When I last blogged about the IT Infrastructure Library (ITIL) in October, I noted that many observers were predicting a year of accelerated adoption for ITIL in 2008, especially in North America.
Lots of CIOs in the U.S. believe ITIL can help them improve IT operations and offer a potential link between IT and the business, according to a recent survey by Dimension Data, a services provider. As Network World reports, 85 percent of American respondents say ITIL and other IT service management best practices offer the actual or potential ability to help optimize existing best practices.
Forty percent of them also say ITIL enables innovation by streamlining the management of day-to-day tasks, and 25 percent express appreciation for ITIL's emphasis on providing common technology for business and IT departments.
As IT Business Edge blogger Loraine Lawson wrote back in May, ITIL also may ease the challenges of implementing service-oriented architecture, because it stresses three areas of utmost importance in SOA adoption: governance, quality and management. This could add to the ranks of ITIL fans, since IDC is predicting a strong increase in SOA adoption this year and next.
Dimension Data's numbers on U.S. adoption of ITIL are higher than those offered by two research firms, the Aberdeen Group and Computer Economics, in my October blog. According to Dimension Data, nearly 60 percent of U.S. CIOs say they are working with ITIL, not far behind its 66 percent figure for the rest of the world. However, less than 10 percent of the Americans consider themselves "true practitioners" of ITIL, vs. 17 percent of CIOs elsewhere.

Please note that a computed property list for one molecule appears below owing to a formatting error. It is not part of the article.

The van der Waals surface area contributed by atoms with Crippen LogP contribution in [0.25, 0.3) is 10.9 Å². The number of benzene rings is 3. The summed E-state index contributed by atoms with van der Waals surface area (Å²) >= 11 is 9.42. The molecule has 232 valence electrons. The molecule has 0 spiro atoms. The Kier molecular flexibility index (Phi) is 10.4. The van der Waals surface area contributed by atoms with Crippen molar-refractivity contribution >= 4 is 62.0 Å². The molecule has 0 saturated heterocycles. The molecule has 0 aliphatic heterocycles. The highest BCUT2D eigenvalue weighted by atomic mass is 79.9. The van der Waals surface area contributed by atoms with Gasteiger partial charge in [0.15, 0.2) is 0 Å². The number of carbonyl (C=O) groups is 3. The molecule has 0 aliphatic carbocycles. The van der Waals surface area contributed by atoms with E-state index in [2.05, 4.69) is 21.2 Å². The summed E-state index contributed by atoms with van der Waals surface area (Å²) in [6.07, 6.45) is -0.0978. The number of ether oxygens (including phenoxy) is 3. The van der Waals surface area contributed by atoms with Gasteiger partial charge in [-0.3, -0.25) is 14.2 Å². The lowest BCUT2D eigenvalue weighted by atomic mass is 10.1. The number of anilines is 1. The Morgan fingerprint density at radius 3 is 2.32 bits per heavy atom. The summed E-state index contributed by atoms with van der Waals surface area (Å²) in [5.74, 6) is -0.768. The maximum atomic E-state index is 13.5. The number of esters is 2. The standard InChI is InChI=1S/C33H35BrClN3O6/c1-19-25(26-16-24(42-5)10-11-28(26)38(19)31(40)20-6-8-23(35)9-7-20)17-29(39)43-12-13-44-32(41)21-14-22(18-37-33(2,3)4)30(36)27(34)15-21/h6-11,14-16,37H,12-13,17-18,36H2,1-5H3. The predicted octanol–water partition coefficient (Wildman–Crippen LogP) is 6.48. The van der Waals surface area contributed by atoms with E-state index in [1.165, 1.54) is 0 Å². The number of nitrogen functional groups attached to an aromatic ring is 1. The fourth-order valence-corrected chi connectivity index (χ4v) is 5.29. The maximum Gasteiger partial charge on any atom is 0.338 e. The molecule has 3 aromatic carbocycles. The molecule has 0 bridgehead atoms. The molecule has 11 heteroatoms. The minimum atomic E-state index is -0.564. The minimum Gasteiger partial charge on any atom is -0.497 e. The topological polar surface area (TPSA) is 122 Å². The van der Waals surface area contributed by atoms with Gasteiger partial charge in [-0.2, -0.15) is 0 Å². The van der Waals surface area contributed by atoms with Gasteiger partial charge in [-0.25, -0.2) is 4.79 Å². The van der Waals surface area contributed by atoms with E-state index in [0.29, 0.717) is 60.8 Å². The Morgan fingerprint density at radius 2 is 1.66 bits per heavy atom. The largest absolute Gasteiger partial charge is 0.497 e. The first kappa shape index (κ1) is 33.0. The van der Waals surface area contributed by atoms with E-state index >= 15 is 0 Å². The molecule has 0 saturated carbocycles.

ITIL is the most popular best practices framework in the U.S., according to the survey, followed by Six Sigma, practiced by 46 percent of American companies; Microsoft Operation Framework (38 percent); ISO standards (33 percent); and Total Quality Management (30 percent).
Citing results from the same survey, silicon.com notes that the bigger the company, the greater the chances it uses ITIL. Eighty-seven percent of companies with 10,000-plus employees use some form of ITIL, though few companies with less than 100 employees have adopted it. Yet ITIL can offer benefits to SMBs too, as I blogged in January.
Need more convincing? According to this brief case study from IT Week, British law firm Shoosmiths improved its first call resolution from 60 percent to 76 percent and overall service level from 80 percent to 88 percent following its implementation of ITIL. The company also has merged two help desks into one and reduced the time needed to change a manual process to two hours. Says the firm's information services director:
We now have a common language to work with common incident management and knowledge of how to manage a problem through to success.